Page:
Melania Trump accused of plagiarising speech at Republican convention

Melania Trump delivers a speech on the first day of the Republican National Convention, on July 18, 2016.
Melania Trump delivers a speech on the first day of the Republican National Convention, on July 18, 2016.PHOTO: AFP

CLEVELAND (REUTERS) – Accusations of plagiarism in a speech by Donald Trump’s wife dominated the Republican convention on Tuesday (July 19) just when the party was hoping to focus on the formal anointing of her businessman husband as its White House nominee.

Melania Trump’s address to the convention in Cleveland on Monday night contained a section that was strikingly similar to words delivered at the Democratic convention in 2008 by the woman she hopes to succeed as first lady, Michelle Obama.

As critics accused her of lifting passages from that speech, a Trump campaign official suggested the similarity was the result of an error by Melania Trump’s speech writers. Republican National Committee Chairman Reince Priebus said he would probably fire the writer if that were the case.

The controversy raised questions about the Trump campaign’s attention to detail as he squares off against the larger, more organised operation of Democratic rival Hillary Clinton and seeks to win the job of president on Nov 8.

Melania Trump’s speech followed rowdy scenes on the floor of the convention on Monday, the first day of the gathering, when Trump opponents staged a failed attempt to force a vote opposing his candidacy.

Trump, a real estate developer and former reality TV star who has never held elective office, is trailing Clinton in many polls after a bruising Republican primary season. The party is trying to turn attention to its formal declaration of Trump as its presidential nominee on Tuesday night.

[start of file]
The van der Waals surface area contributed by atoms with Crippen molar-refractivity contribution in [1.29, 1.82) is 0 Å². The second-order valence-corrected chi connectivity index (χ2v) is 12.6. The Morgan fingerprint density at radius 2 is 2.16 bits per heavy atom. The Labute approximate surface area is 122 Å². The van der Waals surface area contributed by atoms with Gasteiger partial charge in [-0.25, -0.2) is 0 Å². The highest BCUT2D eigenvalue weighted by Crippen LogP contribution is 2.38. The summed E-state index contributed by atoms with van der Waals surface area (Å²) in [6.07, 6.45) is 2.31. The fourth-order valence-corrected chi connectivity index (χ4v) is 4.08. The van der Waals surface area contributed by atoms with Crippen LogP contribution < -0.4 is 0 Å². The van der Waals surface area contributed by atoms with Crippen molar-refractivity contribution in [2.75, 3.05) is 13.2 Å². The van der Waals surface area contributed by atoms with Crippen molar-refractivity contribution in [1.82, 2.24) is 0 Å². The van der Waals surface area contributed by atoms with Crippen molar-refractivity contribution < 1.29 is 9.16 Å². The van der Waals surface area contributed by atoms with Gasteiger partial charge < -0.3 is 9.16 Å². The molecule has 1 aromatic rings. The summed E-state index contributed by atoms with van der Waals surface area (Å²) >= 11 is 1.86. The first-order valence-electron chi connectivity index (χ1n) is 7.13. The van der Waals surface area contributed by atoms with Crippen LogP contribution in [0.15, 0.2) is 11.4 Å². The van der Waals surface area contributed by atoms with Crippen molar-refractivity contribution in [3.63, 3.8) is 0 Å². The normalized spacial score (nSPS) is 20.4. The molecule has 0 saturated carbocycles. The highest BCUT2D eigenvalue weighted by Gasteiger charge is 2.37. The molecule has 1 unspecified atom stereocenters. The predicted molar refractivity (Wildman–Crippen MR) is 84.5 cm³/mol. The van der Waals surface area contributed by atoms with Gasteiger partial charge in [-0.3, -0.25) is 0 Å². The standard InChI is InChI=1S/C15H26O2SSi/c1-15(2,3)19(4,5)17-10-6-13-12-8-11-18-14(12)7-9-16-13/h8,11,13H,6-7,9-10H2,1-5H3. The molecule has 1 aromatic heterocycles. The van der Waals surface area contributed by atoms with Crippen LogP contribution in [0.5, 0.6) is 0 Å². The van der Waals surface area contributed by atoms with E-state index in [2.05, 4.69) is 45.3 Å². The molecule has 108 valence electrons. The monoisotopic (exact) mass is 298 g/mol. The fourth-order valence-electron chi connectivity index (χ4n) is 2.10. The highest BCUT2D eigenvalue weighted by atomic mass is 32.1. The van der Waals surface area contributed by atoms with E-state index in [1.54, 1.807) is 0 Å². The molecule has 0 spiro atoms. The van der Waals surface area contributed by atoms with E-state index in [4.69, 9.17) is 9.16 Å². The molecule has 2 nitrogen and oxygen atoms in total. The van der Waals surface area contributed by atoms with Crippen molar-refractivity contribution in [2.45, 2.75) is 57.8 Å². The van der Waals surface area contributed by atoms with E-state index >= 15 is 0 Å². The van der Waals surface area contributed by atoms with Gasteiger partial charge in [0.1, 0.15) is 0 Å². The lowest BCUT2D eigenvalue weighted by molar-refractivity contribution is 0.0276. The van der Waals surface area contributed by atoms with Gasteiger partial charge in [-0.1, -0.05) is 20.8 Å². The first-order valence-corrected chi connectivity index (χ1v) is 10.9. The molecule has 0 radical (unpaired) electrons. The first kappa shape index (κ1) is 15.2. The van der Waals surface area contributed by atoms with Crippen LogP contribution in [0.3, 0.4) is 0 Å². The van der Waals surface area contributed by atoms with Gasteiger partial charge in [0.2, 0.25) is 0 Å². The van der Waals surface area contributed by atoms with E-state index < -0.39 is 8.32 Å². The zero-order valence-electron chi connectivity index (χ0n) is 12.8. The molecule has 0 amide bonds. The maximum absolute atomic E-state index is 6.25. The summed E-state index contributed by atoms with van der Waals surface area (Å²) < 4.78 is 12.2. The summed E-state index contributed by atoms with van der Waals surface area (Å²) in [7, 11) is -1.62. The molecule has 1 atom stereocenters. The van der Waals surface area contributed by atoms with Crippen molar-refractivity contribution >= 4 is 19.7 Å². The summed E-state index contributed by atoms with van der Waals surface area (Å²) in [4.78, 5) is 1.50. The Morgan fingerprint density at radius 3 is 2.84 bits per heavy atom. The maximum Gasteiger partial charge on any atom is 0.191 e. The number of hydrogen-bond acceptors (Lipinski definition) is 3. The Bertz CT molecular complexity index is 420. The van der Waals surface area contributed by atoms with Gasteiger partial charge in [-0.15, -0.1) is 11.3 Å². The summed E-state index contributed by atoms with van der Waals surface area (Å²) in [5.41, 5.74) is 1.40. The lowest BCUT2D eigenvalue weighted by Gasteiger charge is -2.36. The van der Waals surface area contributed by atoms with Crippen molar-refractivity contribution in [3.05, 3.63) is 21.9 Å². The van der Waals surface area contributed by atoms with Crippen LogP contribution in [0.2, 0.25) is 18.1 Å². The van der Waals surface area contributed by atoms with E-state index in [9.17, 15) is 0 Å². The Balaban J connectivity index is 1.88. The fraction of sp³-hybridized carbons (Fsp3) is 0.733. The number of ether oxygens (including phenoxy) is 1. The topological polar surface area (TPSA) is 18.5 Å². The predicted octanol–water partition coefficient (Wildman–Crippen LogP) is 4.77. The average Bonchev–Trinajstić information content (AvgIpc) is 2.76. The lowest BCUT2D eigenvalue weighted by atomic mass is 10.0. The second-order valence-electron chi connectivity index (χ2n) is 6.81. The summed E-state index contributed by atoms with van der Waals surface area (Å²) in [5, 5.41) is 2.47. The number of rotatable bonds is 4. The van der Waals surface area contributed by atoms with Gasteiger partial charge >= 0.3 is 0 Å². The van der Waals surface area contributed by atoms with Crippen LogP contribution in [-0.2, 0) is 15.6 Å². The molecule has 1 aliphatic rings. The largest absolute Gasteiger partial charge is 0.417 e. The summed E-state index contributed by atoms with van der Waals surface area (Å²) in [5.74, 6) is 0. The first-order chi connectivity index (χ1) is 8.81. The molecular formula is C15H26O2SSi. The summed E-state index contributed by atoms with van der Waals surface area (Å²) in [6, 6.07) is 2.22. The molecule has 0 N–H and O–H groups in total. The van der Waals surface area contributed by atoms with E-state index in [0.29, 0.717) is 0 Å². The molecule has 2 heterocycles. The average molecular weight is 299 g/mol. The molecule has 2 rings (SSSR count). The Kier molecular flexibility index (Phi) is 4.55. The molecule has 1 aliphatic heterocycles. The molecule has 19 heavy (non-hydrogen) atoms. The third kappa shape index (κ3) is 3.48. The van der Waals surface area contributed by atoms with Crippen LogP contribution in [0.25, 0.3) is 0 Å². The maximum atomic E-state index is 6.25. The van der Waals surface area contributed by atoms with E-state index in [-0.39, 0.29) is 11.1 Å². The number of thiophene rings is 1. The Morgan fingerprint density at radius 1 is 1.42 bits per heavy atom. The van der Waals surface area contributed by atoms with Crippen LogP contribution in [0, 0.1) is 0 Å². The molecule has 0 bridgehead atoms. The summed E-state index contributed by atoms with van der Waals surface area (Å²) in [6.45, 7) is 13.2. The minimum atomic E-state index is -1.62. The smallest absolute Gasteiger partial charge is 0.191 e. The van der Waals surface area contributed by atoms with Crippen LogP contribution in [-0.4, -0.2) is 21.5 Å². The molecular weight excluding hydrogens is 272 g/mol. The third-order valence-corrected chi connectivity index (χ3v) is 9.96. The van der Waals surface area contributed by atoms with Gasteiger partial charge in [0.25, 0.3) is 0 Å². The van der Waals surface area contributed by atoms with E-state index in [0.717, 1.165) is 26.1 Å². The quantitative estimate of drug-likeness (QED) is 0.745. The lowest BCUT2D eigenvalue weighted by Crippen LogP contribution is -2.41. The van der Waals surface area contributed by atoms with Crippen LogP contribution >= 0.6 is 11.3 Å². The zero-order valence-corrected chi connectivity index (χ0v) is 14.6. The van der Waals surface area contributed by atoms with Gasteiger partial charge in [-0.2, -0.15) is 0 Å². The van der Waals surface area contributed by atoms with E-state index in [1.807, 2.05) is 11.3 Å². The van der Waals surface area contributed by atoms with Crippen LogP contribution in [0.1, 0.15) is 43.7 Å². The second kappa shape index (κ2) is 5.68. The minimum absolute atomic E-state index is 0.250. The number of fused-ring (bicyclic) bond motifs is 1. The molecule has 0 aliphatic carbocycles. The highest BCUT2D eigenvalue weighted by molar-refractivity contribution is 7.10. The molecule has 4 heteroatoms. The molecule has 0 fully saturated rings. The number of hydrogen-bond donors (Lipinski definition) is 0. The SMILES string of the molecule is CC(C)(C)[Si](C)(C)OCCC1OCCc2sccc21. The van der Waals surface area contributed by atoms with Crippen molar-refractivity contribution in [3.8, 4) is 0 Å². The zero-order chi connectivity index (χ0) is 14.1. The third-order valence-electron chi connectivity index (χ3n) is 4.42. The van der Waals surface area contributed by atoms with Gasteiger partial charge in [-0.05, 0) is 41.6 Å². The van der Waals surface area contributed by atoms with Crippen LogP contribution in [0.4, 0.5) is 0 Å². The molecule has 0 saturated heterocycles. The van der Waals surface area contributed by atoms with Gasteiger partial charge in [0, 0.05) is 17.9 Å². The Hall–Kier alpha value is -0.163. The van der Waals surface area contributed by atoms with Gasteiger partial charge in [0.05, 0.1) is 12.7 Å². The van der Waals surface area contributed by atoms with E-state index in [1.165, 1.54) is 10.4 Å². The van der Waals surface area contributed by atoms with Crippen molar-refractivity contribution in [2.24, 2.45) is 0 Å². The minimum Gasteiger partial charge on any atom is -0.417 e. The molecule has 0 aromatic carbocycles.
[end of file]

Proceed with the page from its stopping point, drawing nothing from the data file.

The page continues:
Convention organisers are worried about political protests in Cleveland but so far demonstrations have been peaceful.

Gunshots were heard near a police transportation vehicle by the site of the convention on Tuesday, police sources said.

No injuries were reported.

Three women were arrested after climbing a flagpole near the convention site and hanging an anti-Trump banner.


Trump ally Chris Christie, the New Jersey governor, sought to defend Melania Trump by pointing to the parts of the speech that were not controversial.

Asked on NBC’s Today show if as a former prosecutor he could make a case for plagiarism from the speech, he said, “No, not when 93 per cent of the speech is completely different from Michelle Obama’s speech, and they express common thoughts.

“I think after tonight we won’t be talking about this, we’ll move on to whatever comes up tonight,” he said.

A small section of Melania Trump’s roughly 15-minute address closely resembled a part of Michelle Obama’s speech eight years ago in support of Barack Obama, who was then campaigning for president.

Melania Trump, a Slovenian-born jewelry designer and former model, talked about passing on to the next generation the value of hard work that she inherited from her parents and said “the only limit to your achievements is the strength of your dreams and your willingness to work for them.” Her words closely echoed those of the Michelle Obama in 2008.

Democrats said the speech showed that Trump’s team is not ready for prime time.

“Real amateur hour,” Dan Pfeiffer, a former senior adviser to Obama, told CNN. “They screwed up the first night.”